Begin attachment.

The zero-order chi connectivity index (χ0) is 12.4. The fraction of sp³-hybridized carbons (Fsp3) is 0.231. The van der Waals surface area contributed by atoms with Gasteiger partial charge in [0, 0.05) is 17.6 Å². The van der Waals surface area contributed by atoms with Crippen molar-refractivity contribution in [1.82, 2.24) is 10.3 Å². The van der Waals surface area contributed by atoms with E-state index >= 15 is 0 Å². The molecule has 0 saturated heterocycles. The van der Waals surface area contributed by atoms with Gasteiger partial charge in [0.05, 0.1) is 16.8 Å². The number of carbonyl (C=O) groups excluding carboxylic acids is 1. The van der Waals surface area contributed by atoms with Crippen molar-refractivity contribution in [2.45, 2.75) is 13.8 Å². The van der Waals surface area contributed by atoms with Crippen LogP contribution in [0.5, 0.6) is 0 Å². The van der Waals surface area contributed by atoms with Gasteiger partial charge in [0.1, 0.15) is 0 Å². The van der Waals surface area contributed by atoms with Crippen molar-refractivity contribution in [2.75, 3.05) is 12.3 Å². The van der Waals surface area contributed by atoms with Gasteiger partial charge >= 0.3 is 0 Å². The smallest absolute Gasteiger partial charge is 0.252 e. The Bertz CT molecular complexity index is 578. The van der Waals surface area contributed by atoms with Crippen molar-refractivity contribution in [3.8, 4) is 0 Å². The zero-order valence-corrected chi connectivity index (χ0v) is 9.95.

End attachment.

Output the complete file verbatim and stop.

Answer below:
The zero-order chi connectivity index (χ0) is 12.4. The fraction of sp³-hybridized carbons (Fsp3) is 0.231. The van der Waals surface area contributed by atoms with Gasteiger partial charge in [0, 0.05) is 17.6 Å². The van der Waals surface area contributed by atoms with Crippen molar-refractivity contribution in [1.82, 2.24) is 10.3 Å². The van der Waals surface area contributed by atoms with E-state index >= 15 is 0 Å². The molecule has 0 saturated heterocycles. The van der Waals surface area contributed by atoms with Gasteiger partial charge in [0.05, 0.1) is 16.8 Å². The number of carbonyl (C=O) groups excluding carboxylic acids is 1. The van der Waals surface area contributed by atoms with Crippen molar-refractivity contribution in [2.45, 2.75) is 13.8 Å². The van der Waals surface area contributed by atoms with Crippen LogP contribution in [0.5, 0.6) is 0 Å². The van der Waals surface area contributed by atoms with Gasteiger partial charge in [0.1, 0.15) is 0 Å². The van der Waals surface area contributed by atoms with Crippen molar-refractivity contribution in [2.75, 3.05) is 12.3 Å². The van der Waals surface area contributed by atoms with Gasteiger partial charge >= 0.3 is 0 Å². The smallest absolute Gasteiger partial charge is 0.252 e. The Bertz CT molecular complexity index is 578. The van der Waals surface area contributed by atoms with Crippen molar-refractivity contribution in [3.8, 4) is 0 Å². The zero-order valence-corrected chi connectivity index (χ0v) is 9.95.